As I peacefully drove along the Appalachian Trail yesterday, an ambulance raced past me with its siren blaring. I wondered who was inside the vehicle and what their situation was. To be honest, most of the time I don't consider the person inside. Someone once told me that they say a prayer each time an ambulance passes by. That's a nice thought, but I normally pray that there isn't an accident up ahead that will hold me up. This time I somehow felt a strong sense of urgency, and it made me realize how quickly life can change.
Some years back my daughter (then eleven years old) and I met my husband for dinner on his way home from work. My daughter ordered one of the daily specials that the waitress announced (without offering the price). I think it was lobster, and it ended up costing a lot more than we would have normally spent. She couldn't eat even half of the large meal, so we carried most of it home in the back seat of my car where my daughter happily sat with a full belly and her favorite book. We followed behind my husband's vehicle on the fifteen-minute drive home in the pouring rain. It was another one of those days that we all take for granted -- uneventful and ordinary.
Less than half-way home the rain started really coming down -- though it was nothing that I hadn't experienced before. I am a cautious driver, so I slowed down to about forty-five miles per hour, and I put my SUV in four wheel drive just to be safe. I glanced in the rear-view window where my daughter was wearing her seat belt and still reading. Up ahead my husband seemed to be handling his own. Suddenly -- out of nowhere -- a vision appeared that is forever etched in my mind. Two large vehicles (an SUV and a van) appeared nose-to-nose across the width of my side of the highway -- swirling at me at an incredible rate of speed. In the time that I could say: "WHAT THE ... " it was over.
The next thing I remember is waking up to the sound of someone knocking on my window asking if I was okay. I couldn't believe it -- I was alive!!! And my daughter was hysterically screaming in the back seat, so I knew she too was alive. We were taken out of the car and sent to the side of the road where we sat in shock in the pounding rain. To my left was the van which had crashed into the side of the mountain. The driver was still unconscious with her head in the steering wheel. In front of me were my car and the other SUV. There were car parts, glass, and debris strewn about the highway like litter tossed from a dump truck.
My daughter (still screaming) remembered that my husband was ahead of us and became even more hysterical because she was afraid he was involved too. At the same time, he was realizing that there were suddenly no cars behind him on the highway, and he knew something was drastically wrong. He turned around and drove north in the southbound lanes only to arrive at the scene of a horrific accident. What a beautiful moment it was when we were safely reunited. My husband sheltered us from the rain in his vehicle as he went to help the other victims. The ambulances began showing up on the scene; cars began backing up for miles in both directions; and my daughter and I began coming back to the reality of the whole thing.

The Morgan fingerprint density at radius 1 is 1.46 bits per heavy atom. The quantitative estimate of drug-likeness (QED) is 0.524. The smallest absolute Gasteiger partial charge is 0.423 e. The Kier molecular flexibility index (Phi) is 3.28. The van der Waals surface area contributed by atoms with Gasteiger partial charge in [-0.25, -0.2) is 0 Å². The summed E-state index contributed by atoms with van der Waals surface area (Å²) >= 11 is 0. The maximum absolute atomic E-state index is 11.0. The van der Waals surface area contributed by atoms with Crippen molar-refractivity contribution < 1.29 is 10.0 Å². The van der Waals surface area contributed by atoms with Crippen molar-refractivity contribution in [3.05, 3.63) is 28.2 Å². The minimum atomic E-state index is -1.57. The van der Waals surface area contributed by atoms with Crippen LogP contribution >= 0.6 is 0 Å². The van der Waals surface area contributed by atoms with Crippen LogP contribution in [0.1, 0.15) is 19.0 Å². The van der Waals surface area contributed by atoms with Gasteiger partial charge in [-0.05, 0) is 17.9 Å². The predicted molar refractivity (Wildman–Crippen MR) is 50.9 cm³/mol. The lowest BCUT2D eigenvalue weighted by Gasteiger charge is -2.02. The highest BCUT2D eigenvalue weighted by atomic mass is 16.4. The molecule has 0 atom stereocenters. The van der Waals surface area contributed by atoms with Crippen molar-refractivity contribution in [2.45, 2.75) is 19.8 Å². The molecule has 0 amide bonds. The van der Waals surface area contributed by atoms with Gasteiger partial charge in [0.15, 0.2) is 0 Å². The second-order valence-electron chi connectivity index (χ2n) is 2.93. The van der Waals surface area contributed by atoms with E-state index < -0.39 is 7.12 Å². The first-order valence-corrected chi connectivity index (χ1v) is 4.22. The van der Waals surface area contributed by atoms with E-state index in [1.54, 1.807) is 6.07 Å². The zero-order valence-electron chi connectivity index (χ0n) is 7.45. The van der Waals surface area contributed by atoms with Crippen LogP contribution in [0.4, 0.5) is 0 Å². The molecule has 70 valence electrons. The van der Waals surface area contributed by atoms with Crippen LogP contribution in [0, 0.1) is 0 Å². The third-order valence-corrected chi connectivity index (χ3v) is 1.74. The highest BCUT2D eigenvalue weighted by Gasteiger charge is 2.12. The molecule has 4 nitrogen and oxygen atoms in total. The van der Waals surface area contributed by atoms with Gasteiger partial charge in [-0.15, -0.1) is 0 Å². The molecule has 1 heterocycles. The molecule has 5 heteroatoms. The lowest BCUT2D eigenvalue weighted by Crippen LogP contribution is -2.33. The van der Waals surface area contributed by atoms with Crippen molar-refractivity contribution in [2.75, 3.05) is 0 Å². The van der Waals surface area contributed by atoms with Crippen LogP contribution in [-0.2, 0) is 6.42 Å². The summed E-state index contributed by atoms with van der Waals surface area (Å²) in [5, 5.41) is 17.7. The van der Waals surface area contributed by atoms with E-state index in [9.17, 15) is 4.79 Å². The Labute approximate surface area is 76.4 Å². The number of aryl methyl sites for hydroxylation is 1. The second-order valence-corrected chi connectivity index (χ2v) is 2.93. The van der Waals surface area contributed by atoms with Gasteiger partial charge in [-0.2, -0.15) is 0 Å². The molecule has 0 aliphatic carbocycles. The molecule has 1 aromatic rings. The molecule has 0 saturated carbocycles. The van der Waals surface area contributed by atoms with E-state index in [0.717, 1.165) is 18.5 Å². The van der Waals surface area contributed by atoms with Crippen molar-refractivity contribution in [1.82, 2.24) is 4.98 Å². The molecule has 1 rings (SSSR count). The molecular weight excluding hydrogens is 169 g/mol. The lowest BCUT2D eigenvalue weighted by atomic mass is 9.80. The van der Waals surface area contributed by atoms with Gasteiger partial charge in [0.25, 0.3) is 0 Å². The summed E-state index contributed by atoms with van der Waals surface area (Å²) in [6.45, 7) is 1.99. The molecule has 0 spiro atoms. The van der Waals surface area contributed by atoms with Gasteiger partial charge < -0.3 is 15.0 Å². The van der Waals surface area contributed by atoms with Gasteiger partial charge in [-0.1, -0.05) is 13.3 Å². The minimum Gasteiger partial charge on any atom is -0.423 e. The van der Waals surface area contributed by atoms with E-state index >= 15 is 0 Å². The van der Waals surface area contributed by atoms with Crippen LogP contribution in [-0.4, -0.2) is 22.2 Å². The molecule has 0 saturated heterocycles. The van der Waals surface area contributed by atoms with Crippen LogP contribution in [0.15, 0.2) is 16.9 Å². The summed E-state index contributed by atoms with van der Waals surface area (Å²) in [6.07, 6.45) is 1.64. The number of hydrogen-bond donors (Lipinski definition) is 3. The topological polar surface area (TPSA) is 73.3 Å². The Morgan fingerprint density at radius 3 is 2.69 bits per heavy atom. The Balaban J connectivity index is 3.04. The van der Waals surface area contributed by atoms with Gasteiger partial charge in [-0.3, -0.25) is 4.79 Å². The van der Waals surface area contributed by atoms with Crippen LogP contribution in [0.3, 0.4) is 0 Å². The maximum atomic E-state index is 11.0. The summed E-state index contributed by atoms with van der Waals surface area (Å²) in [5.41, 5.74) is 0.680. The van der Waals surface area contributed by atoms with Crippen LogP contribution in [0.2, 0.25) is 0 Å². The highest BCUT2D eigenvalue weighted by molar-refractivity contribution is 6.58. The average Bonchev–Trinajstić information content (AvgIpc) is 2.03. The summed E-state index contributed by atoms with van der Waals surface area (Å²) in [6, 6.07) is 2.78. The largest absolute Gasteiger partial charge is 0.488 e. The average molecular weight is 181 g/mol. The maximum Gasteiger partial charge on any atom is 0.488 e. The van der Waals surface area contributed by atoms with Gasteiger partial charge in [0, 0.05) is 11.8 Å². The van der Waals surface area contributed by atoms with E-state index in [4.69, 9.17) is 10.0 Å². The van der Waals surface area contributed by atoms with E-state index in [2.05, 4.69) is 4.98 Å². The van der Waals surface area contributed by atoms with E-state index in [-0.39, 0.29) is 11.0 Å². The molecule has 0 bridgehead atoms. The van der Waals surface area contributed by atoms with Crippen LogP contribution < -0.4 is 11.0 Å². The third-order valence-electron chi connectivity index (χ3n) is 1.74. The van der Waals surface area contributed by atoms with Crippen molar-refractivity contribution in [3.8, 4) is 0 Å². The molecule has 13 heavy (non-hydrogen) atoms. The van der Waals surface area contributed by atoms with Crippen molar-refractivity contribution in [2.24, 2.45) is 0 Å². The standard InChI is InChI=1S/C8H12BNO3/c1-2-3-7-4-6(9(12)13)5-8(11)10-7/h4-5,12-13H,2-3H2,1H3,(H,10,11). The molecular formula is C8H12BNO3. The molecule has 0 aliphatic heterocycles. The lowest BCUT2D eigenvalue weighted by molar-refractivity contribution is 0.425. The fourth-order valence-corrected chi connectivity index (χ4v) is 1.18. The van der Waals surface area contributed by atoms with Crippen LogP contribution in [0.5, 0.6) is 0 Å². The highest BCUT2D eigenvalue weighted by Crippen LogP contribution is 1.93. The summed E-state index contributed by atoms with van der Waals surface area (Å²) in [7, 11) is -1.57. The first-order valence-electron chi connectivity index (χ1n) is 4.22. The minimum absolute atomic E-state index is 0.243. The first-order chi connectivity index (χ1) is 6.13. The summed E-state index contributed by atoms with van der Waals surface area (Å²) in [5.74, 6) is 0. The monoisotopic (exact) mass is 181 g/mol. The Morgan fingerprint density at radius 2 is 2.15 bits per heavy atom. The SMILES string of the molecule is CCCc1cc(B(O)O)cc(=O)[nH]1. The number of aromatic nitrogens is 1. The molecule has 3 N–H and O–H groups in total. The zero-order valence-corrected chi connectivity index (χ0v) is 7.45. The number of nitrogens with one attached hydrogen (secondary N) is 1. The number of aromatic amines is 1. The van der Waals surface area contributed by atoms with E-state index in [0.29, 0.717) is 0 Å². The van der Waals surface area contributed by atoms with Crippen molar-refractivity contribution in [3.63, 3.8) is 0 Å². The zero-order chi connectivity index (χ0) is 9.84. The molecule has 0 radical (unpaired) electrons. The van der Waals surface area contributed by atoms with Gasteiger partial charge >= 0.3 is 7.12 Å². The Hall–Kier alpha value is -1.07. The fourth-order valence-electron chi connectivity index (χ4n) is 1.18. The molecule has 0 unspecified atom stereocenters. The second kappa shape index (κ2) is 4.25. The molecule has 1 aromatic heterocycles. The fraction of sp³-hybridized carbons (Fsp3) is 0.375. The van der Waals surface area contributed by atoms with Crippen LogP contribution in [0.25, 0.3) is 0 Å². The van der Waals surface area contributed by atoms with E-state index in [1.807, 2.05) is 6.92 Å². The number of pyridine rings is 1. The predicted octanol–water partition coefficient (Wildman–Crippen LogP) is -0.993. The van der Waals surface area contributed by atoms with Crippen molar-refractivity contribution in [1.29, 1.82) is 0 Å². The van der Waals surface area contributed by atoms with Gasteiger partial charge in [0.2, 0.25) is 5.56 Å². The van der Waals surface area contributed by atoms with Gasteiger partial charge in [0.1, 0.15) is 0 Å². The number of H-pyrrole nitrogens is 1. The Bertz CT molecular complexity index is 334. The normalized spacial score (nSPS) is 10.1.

I felt helpless, powerless, and small, and all I could do that meant anything at all was to pray. So my daughter and I prayed aloud together. That wasn't something that we would normally do back then, but there was nothing else to do at that point other than to thank God we survived and to pray for the others. I sat motionless knowing that my life could have ended right there. I was given the real awareness of how quickly life can end, and I knew some things had to change now. At that time I had been spending a lot of time on a business that I ran from home. Actually - the business ran me, and as I sat there I realized how ridiculously meaningless it all was. Very few things in life have real meaning when death is imminent.
My daughter and I ended up with injuries that would heal in time as did several of the other victims. The unconscious woman that I saw in the van died that day -- probably just driving home like we were. That's how quickly life can change or end -- in an instant -- without warning -- "like a thief in the night" -- or in the middle of the day. We all know this, but we don't live that way. We live with the expectancy of another day, another moment, another meal -- like the one we had prior to the accident -- the remains of which ended up along with my demolished vehicle at the junkyard.
I've said before that I believe we live our best lives in the constant awareness of death. That might sound morbid to some, but it is often not until we have a brush with death that we really start living. Otherwise, we continue doing that which we really don't want to do (thinking it will change in time), or we wait for a future which may never come. One of my favorite quotes has always been this one by Henry David Thoreau: "I went to the woods because I wished to live deliberately, to front only the essential facts of life, and see if I could not learn what it had to teach, and not, when I came to die, discover that I have not lived." Let's live our lives deliberately right now. This moment is all we have and can be our last with the blink of an eye.
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